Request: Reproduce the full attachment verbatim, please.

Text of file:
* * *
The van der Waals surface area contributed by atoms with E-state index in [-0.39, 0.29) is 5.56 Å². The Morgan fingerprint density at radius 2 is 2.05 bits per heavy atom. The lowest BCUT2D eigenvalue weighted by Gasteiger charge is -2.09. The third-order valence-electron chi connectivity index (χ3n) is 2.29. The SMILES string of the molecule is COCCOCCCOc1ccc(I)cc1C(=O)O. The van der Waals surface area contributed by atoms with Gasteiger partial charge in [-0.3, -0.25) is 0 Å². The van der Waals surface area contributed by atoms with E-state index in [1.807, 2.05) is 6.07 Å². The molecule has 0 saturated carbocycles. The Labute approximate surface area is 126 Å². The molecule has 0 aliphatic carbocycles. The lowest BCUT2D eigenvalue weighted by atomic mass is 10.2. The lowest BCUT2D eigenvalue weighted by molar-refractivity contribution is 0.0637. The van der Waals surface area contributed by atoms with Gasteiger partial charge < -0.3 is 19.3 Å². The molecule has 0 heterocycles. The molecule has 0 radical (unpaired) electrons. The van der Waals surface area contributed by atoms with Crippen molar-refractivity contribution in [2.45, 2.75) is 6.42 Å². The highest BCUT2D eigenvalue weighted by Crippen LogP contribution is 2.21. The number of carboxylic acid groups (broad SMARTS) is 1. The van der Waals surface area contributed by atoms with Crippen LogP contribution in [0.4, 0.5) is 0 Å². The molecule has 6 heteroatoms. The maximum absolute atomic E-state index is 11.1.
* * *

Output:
The van der Waals surface area contributed by atoms with E-state index in [-0.39, 0.29) is 5.56 Å². The Morgan fingerprint density at radius 2 is 2.05 bits per heavy atom. The lowest BCUT2D eigenvalue weighted by Gasteiger charge is -2.09. The third-order valence-electron chi connectivity index (χ3n) is 2.29. The SMILES string of the molecule is COCCOCCCOc1ccc(I)cc1C(=O)O. The van der Waals surface area contributed by atoms with Gasteiger partial charge in [-0.3, -0.25) is 0 Å². The van der Waals surface area contributed by atoms with E-state index in [1.807, 2.05) is 6.07 Å². The molecule has 0 saturated carbocycles. The Labute approximate surface area is 126 Å². The molecule has 0 aliphatic carbocycles. The lowest BCUT2D eigenvalue weighted by atomic mass is 10.2. The lowest BCUT2D eigenvalue weighted by molar-refractivity contribution is 0.0637. The van der Waals surface area contributed by atoms with Gasteiger partial charge < -0.3 is 19.3 Å². The molecule has 0 heterocycles. The molecule has 0 radical (unpaired) electrons. The van der Waals surface area contributed by atoms with Crippen molar-refractivity contribution in [2.45, 2.75) is 6.42 Å². The highest BCUT2D eigenvalue weighted by Crippen LogP contribution is 2.21. The number of carboxylic acid groups (broad SMARTS) is 1. The van der Waals surface area contributed by atoms with Crippen LogP contribution in [0.4, 0.5) is 0 Å². The molecule has 6 heteroatoms. The maximum absolute atomic E-state index is 11.1.